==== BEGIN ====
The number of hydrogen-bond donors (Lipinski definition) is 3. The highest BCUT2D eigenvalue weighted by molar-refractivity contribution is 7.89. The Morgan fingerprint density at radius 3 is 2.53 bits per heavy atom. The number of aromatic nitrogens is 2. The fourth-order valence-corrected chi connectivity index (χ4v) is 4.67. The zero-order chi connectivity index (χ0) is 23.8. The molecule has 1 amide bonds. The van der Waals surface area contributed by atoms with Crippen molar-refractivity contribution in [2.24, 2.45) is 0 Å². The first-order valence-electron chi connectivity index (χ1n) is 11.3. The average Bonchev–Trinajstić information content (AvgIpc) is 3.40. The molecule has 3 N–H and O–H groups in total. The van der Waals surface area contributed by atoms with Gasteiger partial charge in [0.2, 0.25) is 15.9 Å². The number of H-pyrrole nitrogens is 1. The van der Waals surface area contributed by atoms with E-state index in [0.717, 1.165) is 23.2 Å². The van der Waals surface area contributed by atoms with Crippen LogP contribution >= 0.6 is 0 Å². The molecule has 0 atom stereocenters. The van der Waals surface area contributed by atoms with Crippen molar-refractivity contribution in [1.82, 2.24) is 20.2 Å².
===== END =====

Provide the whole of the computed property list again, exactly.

The number of hydrogen-bond donors (Lipinski definition) is 3. The highest BCUT2D eigenvalue weighted by molar-refractivity contribution is 7.89. The Morgan fingerprint density at radius 3 is 2.53 bits per heavy atom. The number of aromatic nitrogens is 2. The fourth-order valence-corrected chi connectivity index (χ4v) is 4.67. The zero-order chi connectivity index (χ0) is 23.8. The molecule has 1 amide bonds. The van der Waals surface area contributed by atoms with Crippen molar-refractivity contribution in [2.24, 2.45) is 0 Å². The first-order valence-electron chi connectivity index (χ1n) is 11.3. The average Bonchev–Trinajstić information content (AvgIpc) is 3.40. The molecule has 3 N–H and O–H groups in total. The van der Waals surface area contributed by atoms with Gasteiger partial charge in [0.2, 0.25) is 15.9 Å². The number of H-pyrrole nitrogens is 1. The van der Waals surface area contributed by atoms with E-state index in [0.717, 1.165) is 23.2 Å². The van der Waals surface area contributed by atoms with Crippen LogP contribution >= 0.6 is 0 Å². The molecule has 0 atom stereocenters. The van der Waals surface area contributed by atoms with Crippen molar-refractivity contribution in [1.82, 2.24) is 20.2 Å².